Prof Peter Thompson & Dr Mark Nidorf, Cardiologists, Perth

Colchicine is an ancient, yet sophisticated drug with multiple effects on cellular function involved with inflammation and healing. It has long held FDA approval for the life-long treatment of Familial Mediterranean Fever and treatment and prevention of gout.

There is growing evidence that the inflammatory process in atherosclerotic plaque occurs in response to crystallisation of cholesterol within the atherosclerotic bed. This raises the possibility that colchicine, which inhibits aspects of crystal-induced inflammation, may hold promise in the treatment of atherosclerosis.

The LoDoCo2 trial demonstrated that colchicine 0.5mg daily was beneficial for patients with chronic (stable) coronary disease, over and above other proven secondary prevention therapies.

Among controls, the risk of CV death, myocardial infarction, ischemic stroke or ischemia-driven revascularisation was 3.6% pa. In those on colchicine the risk was reduced by 31%, due mostly to its significant effect on myocardial infarction and ischemia-driven revascularisation.

These effects emerged early and continued to accrue during five years of treatment. The results are consistent with the LoDoCo pilot and the COLCOT trial which showed that colchicine 0.5mg daily affords similar benefits to patients following a recent myocardial infarction.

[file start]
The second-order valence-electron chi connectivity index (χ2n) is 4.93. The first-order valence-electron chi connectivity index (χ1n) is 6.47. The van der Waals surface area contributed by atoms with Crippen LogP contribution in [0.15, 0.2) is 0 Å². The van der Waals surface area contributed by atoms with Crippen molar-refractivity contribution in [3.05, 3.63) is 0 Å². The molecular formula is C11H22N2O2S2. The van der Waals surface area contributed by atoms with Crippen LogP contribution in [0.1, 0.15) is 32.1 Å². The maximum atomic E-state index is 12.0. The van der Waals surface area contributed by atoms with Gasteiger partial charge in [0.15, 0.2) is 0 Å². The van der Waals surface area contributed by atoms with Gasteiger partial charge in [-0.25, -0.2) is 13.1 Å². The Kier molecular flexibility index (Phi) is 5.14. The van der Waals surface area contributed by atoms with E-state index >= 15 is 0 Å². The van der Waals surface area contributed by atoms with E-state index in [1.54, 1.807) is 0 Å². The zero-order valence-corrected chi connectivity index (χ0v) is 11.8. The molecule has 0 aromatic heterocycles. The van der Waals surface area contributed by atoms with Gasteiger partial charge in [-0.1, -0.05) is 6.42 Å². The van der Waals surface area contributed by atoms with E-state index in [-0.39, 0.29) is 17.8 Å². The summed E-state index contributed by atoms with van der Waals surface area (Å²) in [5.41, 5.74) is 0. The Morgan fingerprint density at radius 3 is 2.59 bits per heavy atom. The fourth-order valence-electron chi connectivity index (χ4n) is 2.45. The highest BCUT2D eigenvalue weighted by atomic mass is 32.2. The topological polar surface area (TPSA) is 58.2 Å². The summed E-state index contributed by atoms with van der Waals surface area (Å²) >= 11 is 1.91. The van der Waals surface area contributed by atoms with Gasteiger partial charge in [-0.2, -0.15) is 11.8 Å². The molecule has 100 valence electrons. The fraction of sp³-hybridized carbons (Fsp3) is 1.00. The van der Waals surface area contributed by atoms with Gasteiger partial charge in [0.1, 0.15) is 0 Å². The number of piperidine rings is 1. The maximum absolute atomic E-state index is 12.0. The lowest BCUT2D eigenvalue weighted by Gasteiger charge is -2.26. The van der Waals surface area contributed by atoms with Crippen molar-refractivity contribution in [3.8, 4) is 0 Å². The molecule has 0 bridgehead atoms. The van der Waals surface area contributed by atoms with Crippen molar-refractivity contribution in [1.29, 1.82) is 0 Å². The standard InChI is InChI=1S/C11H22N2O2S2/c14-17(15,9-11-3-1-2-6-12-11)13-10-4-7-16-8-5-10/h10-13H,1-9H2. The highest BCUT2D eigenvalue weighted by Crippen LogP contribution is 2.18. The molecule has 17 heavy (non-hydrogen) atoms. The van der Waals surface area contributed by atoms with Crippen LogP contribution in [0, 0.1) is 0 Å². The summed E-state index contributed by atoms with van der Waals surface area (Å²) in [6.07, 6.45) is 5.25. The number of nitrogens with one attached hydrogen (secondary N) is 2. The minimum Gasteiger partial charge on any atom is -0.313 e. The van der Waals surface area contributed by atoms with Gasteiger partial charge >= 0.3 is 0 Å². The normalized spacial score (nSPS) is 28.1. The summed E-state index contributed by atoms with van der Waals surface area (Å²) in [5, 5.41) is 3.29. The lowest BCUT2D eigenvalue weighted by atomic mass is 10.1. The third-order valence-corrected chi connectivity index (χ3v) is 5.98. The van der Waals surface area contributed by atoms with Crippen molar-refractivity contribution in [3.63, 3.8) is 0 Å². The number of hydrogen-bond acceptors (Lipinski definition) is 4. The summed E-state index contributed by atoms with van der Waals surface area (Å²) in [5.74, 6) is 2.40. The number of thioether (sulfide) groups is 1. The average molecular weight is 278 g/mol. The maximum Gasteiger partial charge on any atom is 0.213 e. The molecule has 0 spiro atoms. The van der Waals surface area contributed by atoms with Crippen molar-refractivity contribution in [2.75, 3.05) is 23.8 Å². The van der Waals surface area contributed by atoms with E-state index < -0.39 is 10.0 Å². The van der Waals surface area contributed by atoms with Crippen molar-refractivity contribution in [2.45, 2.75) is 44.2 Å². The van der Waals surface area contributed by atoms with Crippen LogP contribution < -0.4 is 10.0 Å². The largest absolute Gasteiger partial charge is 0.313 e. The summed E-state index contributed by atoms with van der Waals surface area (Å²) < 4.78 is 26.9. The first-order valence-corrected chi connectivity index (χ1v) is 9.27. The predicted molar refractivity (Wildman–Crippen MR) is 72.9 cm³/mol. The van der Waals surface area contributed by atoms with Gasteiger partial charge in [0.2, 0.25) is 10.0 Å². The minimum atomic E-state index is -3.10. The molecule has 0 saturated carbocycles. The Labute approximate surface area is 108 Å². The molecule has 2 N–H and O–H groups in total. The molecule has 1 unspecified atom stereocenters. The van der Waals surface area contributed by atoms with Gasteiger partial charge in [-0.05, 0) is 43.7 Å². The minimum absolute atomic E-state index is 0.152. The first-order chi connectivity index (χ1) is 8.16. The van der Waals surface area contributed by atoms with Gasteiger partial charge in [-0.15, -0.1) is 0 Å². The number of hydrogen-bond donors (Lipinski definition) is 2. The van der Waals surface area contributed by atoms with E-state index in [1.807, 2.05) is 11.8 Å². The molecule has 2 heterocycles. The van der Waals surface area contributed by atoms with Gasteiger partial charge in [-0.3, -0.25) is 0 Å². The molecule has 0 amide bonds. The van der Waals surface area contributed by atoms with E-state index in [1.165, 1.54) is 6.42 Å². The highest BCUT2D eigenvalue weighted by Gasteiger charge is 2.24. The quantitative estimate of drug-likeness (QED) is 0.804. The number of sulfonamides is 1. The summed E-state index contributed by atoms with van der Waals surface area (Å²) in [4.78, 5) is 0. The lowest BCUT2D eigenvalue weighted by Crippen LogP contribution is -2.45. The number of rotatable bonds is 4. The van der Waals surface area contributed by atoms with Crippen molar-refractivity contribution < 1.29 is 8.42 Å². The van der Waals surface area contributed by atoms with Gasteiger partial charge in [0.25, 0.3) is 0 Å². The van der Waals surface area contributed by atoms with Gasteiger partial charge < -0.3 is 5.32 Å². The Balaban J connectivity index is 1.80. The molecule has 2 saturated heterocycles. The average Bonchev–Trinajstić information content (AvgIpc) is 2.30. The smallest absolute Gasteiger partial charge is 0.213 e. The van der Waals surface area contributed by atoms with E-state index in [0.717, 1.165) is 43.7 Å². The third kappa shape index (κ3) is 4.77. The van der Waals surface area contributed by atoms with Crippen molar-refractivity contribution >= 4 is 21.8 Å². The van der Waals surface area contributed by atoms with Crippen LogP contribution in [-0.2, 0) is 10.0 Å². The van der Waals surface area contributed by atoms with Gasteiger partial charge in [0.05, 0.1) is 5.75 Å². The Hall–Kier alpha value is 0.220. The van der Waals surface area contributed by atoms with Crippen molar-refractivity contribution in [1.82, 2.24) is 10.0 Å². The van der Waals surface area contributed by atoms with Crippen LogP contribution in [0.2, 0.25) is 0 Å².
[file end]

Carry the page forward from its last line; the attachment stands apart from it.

Long-term use of low-dose colchicine appears safe including in children, teenagers and during pregnancy and has no known effect on fetal development. It does not affect liver or renal function, cause or aggravate bleeding, lower blood pressure and is not pro-arrhythmic.

Experience from strictly controlled clinical trials shows that colchicine 0.5mg daily compared to placebo does not appear to increase the risk of cancer, infection, neutropenia or myotoxicity even when used with full dose statins. Drug interactions other than with clarithromycin are also rare in the absence of renal impairment. As with aspirin and statins, the long-term effects of treatment will need careful ongoing scrutiny.

Clinical implications

It is likely that regulatory authorities will approve colchicine as a cornerstone treatment in patients with coronary disease alongside aspirin and statins. Currently its use for this purpose is ‘off-label’ and therefore a matter for the clinical judgement of the individual prescriber.

If prescribing low-dose colchicine off-label for secondary prevention in patients with vascular disease, avoid using it in those with advanced renal disease (creatinine clearance <30ml/min), known hematologic conditions with neutropenia or a requirement for clarithromycin, anti-fungal or anti-rejection therapy.

A trial of low-dose colchicine comes at low cost and little risk. Intolerance is infrequent, usually mild and short-lived once therapy is ceased. Early side effects can be largely avoided by starting at 0.25mg before graduating to 0.5mg daily. For over 90% of patients without early side-effects, long-term use is well tolerated and associated with a significant improvement in disease-free survival.

Key messages

  • Trails show low-dose colchicine to have benefit in secondary prevention
  • Colchicine is inexpensive and well tolerated
  • Approval is likely but currently this use is ‘off label’.

Questions? Contact the editor.

Author competing interests: The authors participated in LoDoCo2.

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